Once in a while, a piece of art or entertainment comes along that causes us to consider our definitions of religious art. Think of music groups like U2 or Over the Rhine. Think of films like The Lord of the Rings trilogy, with its clear Christian themes, based on the works of a Catholic writer, and made by largely non-Christian filmmakers. What exactly makes a piece of art "Christian"?
The Visitation, based on the novel by Frank Peretti, doesn't give us any room to address these issues. Here's a "Christian movie" that's an embarrassment to a genre that doesn't exactly have a reputation for producing great art. Even if you're not familiar with the works of Peretti—a popular author in evangelical circles, whose books often deal with themes of spiritual warfare—the story itself is a clear product of the CCM/evangelical subculture. In the small town of Antioch (even the name of the setting is Christian!), a series of strange occurrences and miraculous healings lead up to the sudden appearance of a mysterious figure named Brandon (Edward Furlong)—a charismatic speaker who offers people healing and happiness, eventually claiming to be Jesus Christ himself. Most of the townspeople are immediately Brandon believers, with notable exceptions including former minister Travis (Martin Donovan) and new town veterinarian Morgan.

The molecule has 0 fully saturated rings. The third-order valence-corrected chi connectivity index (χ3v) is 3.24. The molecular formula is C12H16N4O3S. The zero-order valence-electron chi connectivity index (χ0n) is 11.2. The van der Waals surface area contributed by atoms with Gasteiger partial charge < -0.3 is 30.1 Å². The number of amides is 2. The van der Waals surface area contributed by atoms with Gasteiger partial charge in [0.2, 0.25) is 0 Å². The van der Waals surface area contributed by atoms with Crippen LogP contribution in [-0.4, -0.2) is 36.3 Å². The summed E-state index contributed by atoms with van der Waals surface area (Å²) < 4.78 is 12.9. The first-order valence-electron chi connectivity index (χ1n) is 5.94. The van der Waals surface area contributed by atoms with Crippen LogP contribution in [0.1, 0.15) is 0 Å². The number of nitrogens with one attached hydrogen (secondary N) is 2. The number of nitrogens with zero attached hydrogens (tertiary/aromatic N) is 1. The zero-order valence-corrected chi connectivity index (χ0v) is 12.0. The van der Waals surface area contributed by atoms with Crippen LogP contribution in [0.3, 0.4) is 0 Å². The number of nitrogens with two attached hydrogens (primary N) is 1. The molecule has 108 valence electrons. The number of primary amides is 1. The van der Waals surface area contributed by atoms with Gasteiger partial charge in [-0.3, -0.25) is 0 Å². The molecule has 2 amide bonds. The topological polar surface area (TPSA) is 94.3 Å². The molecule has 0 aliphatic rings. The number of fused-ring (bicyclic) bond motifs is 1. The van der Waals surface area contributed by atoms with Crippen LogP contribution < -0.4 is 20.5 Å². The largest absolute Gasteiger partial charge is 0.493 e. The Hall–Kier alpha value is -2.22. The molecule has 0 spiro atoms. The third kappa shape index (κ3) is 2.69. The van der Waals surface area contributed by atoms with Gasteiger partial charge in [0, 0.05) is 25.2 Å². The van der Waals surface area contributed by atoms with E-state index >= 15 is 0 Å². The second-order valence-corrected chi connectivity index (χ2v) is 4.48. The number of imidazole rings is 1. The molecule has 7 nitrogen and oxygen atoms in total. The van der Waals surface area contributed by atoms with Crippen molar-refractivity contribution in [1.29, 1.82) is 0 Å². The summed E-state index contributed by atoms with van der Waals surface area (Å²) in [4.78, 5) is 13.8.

As the film prods us to ask questions about Brandon's true nature—is he really Jesus, or something else entirely?—it becomes clear that spiritual warfare is indeed the film's theme, begging the question: Can this film be called a work of true religious art?
Well, it may be religious, but art it ain't. A more appropriate label might be … well, propaganda. Indeed, for its entire 104-minute running time, there's not a single glimmer of good storytelling—or even okay storytelling—to be found. The entire film reeks of shoddy craftsmanship, one long lead-in to the inevitable altar call at its conclusion.
In other words, this isn't the stuff of great drama. For drama to work, there have to be actual characters—here, people are distinguished not by personality traits but by their physical and spiritual condition. Hey, it's Guy in a Wheelchair! Oh look—there's Pentecostal Woman Who Gets Slain in the Spirit! Say, is that The Former Minister Who Lost His Faith?
Good drama also requires good writing, also sadly absent from The Visitation. Brian Godawa, who did a nice piece of screenwriting with To End All Wars, drops the ball here, converting Peretti's book to a movie script. Every line here is either pure cheese or pure cliché. "Don't you know that you can hurt people with pointy objects?" chides one character when he's attacked by a woman wielding scissors. "The one thing we do know is that Brandon isn't being honest about his identity," says another, keenly grasping the blindingly obvious. "Your scars don't give you the right to kill people!" comes the moral lesson in a climactic scene, teaching us all a valuable lesson about what is and isn't grounds for murder.